Over the years, Single Member LLCs (SMLLCs) have grown in popularity among investors and business owners because under the so-called check-the-box regulations, you can generally ignore the existence of a SMLLC for federal tax purposes.  When you choose to not treat a SMLLC as a corporation for federal income tax purposes, the entity is disregarded (i.e., it’s a “nothing” for federal income tax purposes).  The federal income tax treatment of a disregarded SMLLC is relatively simple because its activities are considered to be conducted directly by the SMLLC’s sole member (owner).  For instance, when an individual uses a disregarded SMLLC to own rental real estate, the rental activity is reported on Schedule E of Form 1040.  There is no need to file a separate federal income tax return for the SMLLC.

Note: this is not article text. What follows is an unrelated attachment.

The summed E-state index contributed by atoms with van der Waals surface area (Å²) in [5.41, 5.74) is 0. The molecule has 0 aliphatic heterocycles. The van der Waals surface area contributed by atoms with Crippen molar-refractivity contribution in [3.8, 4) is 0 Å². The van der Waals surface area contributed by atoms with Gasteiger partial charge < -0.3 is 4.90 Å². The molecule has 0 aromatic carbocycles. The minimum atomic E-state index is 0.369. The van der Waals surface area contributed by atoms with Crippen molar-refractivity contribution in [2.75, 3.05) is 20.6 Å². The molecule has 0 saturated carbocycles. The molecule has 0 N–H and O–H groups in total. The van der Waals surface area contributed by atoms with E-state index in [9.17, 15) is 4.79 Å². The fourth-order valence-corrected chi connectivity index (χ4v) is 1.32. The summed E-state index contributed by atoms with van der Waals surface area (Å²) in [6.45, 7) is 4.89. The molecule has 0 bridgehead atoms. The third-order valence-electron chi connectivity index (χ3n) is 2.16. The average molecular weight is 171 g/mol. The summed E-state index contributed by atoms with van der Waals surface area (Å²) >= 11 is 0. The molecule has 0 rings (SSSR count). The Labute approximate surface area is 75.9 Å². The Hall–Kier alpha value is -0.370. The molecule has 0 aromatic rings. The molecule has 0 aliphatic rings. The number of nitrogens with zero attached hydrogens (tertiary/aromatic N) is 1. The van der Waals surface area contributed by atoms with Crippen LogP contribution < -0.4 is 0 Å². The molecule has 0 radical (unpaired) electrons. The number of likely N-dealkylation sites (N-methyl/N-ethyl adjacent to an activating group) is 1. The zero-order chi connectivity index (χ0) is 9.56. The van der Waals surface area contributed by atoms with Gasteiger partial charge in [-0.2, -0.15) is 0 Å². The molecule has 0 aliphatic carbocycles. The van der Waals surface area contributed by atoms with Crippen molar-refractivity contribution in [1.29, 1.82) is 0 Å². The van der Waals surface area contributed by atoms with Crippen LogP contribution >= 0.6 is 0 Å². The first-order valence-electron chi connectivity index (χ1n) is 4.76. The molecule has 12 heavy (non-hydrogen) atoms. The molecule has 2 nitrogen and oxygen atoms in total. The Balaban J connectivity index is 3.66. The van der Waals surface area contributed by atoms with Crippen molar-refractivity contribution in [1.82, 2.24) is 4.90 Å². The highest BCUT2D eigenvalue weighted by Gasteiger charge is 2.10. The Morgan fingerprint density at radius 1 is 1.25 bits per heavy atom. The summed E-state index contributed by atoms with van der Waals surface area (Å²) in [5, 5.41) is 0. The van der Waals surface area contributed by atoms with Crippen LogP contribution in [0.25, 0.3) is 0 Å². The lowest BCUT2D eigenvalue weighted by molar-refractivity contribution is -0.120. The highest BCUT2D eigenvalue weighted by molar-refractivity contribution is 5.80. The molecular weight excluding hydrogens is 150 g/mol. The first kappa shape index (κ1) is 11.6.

Although you ignore a disregarded SMLLC for federal income tax purposes, it’s not ignored for general state-law purposes.  Therefore, a disregarded SMLLC will deliver to its sole member (owner) the liability protection benefits specified by the applicable state’s LLC statute.  These liability protection benefits are usually similar to those offered by a corporation.  So, with a disregarded SMLLC, you get simple federal income tax treatment combined with corporation-like liability protection.

As a real estate investor, setting up one or several disregarded SMLLCs to own real estate assets addresses the liability exposure problem without adding tax complexity, since no separate federal income tax returns are required for SMLLCs.

While a disregarded SMLLC can work great as a real estate ownership vehicle under the federal income tax rules, watch out for adverse state and local tax considerations.  Even if a disregarded SMLLC is not required to pay any entity-level state taxes, most states impose annual registration fees, and some may require the filing of separate returns.  For example, California requires SMLLC’s to file an annual return and pay both an $800 minimum tax and LLC fee based on gross receipts.